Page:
A Repost from 2011
“Criticism is normal” says Michael Hyatt in his post titled ‘Friends, Critics and Trolls‘.
Every leader will attract criticism. As C. J. Mahaney notes in his latest post about ‘The Pastor and Criticism‘, this reality is probably what lies behind Paul’s instruction to Timothy in 1 Timothy 5:19:
Do not admit a charge against an elder except on the evidence of two or three witnesses.
Much criticism is unsubstantiated, unfounded, jealous and petty. It can still damage the soul of the one criticised. Hyatt, in his article, goes on to talk about the way criticism affects him:
emotionally, it kills me. It always knocks me off-kilter. You might think I would be past that. But I am not. I obsess about it, spending way more time thinking about it than I should. I wish this wasn’t true, but it is. (Just ask my wife!)
I think Michael has read my mind – or spoken to my wife! Either way, he is smack on target with my vulnerabilities. He provides a bit of a matrix or model to filter the criticism that is helpful.
One of the things that has helped me in the past few years is to distinguish between three kinds of critics:
- True friends. Not all criticism is bad. God forbid that we should turn a deaf ear to everyone who disagrees with us. “Faithful are the wounds of a friend” (Proverbs 27:6). Some people are in our lives to save us from ourselves. As a leader, the trick is to create an environment that is safe for dissension, so these people can speak up.
- Honest critics. Some people decide that they disagree with you and go public. They aren’t malicious. They aren’t out to destroy you. They simply disagree with you. That’s okay. We need to allow for a diversity of opinion. Besides, we might learn something from it. It enriches the conversation. We need to engage these people and refrain from making it personal. Not everyone has to agree with us.
- Unhealthy trolls. These people have an agenda. They are out to hurt you—or at least use you for their own ends. They want to lure you into a fight. I have had three this week. They taunt and mock you. They are unreasonable. If you engage them, they will only distract you and deplete your resources. The best thing you can do is ignore them. As someone once said, “resistance only makes them stronger.” You will never satisfy them. Just keep doing what you know you are called to do.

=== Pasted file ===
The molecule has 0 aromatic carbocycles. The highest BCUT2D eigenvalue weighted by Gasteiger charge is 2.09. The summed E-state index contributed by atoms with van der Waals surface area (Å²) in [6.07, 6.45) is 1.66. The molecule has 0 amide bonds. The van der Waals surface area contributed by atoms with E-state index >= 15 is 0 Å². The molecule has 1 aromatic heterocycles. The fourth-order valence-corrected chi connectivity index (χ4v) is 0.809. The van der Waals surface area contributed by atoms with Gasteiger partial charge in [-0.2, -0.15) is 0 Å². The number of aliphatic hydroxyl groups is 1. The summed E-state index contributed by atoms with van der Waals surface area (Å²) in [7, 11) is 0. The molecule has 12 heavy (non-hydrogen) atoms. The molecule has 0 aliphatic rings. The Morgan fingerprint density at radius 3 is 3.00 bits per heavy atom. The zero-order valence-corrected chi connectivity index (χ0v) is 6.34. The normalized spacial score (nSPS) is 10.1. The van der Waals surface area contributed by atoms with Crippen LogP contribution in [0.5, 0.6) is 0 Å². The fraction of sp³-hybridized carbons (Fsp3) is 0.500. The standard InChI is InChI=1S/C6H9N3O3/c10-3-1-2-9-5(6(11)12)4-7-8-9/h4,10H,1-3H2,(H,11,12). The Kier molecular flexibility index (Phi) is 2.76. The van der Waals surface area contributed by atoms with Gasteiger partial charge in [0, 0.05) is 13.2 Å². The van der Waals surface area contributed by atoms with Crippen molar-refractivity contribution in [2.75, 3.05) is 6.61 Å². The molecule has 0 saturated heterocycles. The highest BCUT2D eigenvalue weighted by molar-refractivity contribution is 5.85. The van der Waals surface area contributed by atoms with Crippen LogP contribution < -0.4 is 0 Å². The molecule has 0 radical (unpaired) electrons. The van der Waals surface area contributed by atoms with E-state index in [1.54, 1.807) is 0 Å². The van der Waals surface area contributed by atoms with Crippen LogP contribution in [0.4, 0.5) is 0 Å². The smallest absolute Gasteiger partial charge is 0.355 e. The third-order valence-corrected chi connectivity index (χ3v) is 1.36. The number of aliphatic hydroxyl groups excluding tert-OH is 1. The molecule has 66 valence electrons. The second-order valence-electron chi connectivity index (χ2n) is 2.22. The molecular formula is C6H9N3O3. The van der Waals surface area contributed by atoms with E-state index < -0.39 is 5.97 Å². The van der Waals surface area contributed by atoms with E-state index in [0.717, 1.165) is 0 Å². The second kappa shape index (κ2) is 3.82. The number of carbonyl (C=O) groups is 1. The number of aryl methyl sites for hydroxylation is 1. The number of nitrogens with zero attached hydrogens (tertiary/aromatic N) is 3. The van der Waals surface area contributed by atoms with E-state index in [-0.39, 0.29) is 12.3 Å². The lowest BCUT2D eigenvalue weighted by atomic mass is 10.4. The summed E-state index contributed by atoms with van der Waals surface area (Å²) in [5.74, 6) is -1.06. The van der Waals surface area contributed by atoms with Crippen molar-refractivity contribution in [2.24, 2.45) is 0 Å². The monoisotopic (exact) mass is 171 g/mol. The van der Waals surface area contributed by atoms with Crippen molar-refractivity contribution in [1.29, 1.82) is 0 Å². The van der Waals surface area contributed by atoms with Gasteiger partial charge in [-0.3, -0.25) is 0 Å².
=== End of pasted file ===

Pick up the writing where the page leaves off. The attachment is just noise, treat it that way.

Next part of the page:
As a leader, you must learn to distinguish between these three. I personally assume that everyone is a friend or an honest critic until they prove other otherwise. I may be naive, but I would rather give people the benefit of the doubt than live a life of paranoia. What about you?
So, just keep on keeping on, following God’s will and vision for your ministry and let the Word direct you, not the whims of a whiner
As my own Senior Pastor said recently, “Push through and push ahead, God will do the rest.”
Mahaney adds an important qualifier, quoting Tim Keller. If you dismiss a criticism, beware you don’t also become the critic.
If the criticism comes from someone who doesn’t know you at all (and often this is the case on the internet) it is possible that the criticism is completely unwarranted and profoundly mistaken. I am often pilloried not only for views I do have, but also even more often for views (and motives) that I do not hold at all. When that happens it is even easier to fall into a smugness and perhaps be tempted to laugh at how mistaken your critics are. “Pathetic…” you may be tempted to say.
Don’t do it.
Even if there is not the slightest kernel of truth in what the critic says, you should not mock them in your thoughts. First, remind yourself of examples of your own mistakes, foolishness, and cluelessness in the past, times in which you really got something wrong. Second, pray for the critic, that he or she grows in grace.